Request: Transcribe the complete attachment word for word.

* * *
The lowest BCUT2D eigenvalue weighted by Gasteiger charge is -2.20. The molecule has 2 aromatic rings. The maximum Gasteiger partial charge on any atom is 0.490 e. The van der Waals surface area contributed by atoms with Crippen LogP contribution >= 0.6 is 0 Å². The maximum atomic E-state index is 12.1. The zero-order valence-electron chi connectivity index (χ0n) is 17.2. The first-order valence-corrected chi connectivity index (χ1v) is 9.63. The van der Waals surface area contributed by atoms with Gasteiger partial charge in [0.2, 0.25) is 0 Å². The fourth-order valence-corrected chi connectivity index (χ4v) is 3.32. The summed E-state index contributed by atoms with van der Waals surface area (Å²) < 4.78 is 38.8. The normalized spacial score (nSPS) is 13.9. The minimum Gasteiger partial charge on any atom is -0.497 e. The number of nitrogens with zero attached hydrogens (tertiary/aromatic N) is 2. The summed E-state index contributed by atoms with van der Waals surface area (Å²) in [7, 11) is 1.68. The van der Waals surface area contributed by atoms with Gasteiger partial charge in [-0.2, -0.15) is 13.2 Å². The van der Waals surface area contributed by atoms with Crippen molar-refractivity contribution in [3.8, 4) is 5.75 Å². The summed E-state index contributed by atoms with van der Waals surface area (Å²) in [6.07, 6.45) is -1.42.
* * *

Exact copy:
The lowest BCUT2D eigenvalue weighted by Gasteiger charge is -2.20. The molecule has 2 aromatic rings. The maximum Gasteiger partial charge on any atom is 0.490 e. The van der Waals surface area contributed by atoms with Crippen LogP contribution >= 0.6 is 0 Å². The maximum atomic E-state index is 12.1. The zero-order valence-electron chi connectivity index (χ0n) is 17.2. The first-order valence-corrected chi connectivity index (χ1v) is 9.63. The van der Waals surface area contributed by atoms with Gasteiger partial charge in [0.2, 0.25) is 0 Å². The fourth-order valence-corrected chi connectivity index (χ4v) is 3.32. The summed E-state index contributed by atoms with van der Waals surface area (Å²) < 4.78 is 38.8. The normalized spacial score (nSPS) is 13.9. The minimum Gasteiger partial charge on any atom is -0.497 e. The number of nitrogens with zero attached hydrogens (tertiary/aromatic N) is 2. The summed E-state index contributed by atoms with van der Waals surface area (Å²) in [7, 11) is 1.68. The van der Waals surface area contributed by atoms with Gasteiger partial charge in [-0.2, -0.15) is 13.2 Å². The van der Waals surface area contributed by atoms with Crippen molar-refractivity contribution in [3.8, 4) is 5.75 Å². The summed E-state index contributed by atoms with van der Waals surface area (Å²) in [6.07, 6.45) is -1.42.